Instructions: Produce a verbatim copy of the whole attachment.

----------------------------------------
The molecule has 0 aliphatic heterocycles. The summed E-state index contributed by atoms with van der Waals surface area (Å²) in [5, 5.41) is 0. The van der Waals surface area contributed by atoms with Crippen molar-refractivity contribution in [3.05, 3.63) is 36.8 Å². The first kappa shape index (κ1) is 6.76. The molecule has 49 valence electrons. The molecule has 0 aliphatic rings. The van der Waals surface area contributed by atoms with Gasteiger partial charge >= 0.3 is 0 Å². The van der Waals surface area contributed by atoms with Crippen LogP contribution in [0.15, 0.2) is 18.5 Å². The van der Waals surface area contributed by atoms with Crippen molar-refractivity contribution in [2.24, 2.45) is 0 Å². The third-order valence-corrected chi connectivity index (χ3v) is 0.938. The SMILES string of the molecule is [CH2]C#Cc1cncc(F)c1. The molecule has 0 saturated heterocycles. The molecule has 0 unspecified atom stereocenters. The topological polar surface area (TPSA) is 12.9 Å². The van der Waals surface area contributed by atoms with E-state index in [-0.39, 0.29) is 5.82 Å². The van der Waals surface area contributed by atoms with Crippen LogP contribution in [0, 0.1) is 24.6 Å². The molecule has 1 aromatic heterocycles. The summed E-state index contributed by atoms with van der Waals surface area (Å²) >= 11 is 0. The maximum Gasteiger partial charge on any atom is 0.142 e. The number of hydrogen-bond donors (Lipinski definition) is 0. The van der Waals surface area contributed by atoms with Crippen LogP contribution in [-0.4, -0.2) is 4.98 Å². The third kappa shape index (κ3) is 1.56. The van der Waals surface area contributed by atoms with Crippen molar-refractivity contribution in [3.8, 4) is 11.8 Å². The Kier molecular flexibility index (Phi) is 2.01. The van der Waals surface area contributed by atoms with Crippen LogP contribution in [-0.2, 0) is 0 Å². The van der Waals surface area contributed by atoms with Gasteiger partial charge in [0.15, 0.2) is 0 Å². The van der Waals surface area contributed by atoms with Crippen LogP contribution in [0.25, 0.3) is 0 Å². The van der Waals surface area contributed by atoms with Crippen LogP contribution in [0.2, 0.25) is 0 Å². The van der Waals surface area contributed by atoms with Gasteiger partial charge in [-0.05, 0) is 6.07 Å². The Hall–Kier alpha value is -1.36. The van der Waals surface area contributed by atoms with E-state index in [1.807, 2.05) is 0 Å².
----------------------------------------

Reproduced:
The molecule has 0 aliphatic heterocycles. The summed E-state index contributed by atoms with van der Waals surface area (Å²) in [5, 5.41) is 0. The van der Waals surface area contributed by atoms with Crippen molar-refractivity contribution in [3.05, 3.63) is 36.8 Å². The first kappa shape index (κ1) is 6.76. The molecule has 49 valence electrons. The molecule has 0 aliphatic rings. The van der Waals surface area contributed by atoms with Gasteiger partial charge >= 0.3 is 0 Å². The van der Waals surface area contributed by atoms with Crippen LogP contribution in [0.15, 0.2) is 18.5 Å². The van der Waals surface area contributed by atoms with Crippen molar-refractivity contribution in [2.24, 2.45) is 0 Å². The third-order valence-corrected chi connectivity index (χ3v) is 0.938. The SMILES string of the molecule is [CH2]C#Cc1cncc(F)c1. The molecule has 0 saturated heterocycles. The molecule has 0 unspecified atom stereocenters. The topological polar surface area (TPSA) is 12.9 Å². The van der Waals surface area contributed by atoms with E-state index in [-0.39, 0.29) is 5.82 Å². The van der Waals surface area contributed by atoms with Crippen LogP contribution in [0, 0.1) is 24.6 Å². The molecule has 1 aromatic heterocycles. The summed E-state index contributed by atoms with van der Waals surface area (Å²) >= 11 is 0. The maximum Gasteiger partial charge on any atom is 0.142 e. The number of hydrogen-bond donors (Lipinski definition) is 0. The van der Waals surface area contributed by atoms with Crippen LogP contribution in [-0.4, -0.2) is 4.98 Å². The third kappa shape index (κ3) is 1.56. The van der Waals surface area contributed by atoms with Crippen molar-refractivity contribution in [3.8, 4) is 11.8 Å². The Kier molecular flexibility index (Phi) is 2.01. The van der Waals surface area contributed by atoms with Crippen LogP contribution in [-0.2, 0) is 0 Å². The van der Waals surface area contributed by atoms with Gasteiger partial charge in [0.15, 0.2) is 0 Å². The van der Waals surface area contributed by atoms with Crippen LogP contribution in [0.25, 0.3) is 0 Å². The van der Waals surface area contributed by atoms with Crippen LogP contribution in [0.2, 0.25) is 0 Å². The van der Waals surface area contributed by atoms with Gasteiger partial charge in [-0.05, 0) is 6.07 Å². The Hall–Kier alpha value is -1.36. The van der Waals surface area contributed by atoms with E-state index in [1.807, 2.05) is 0 Å².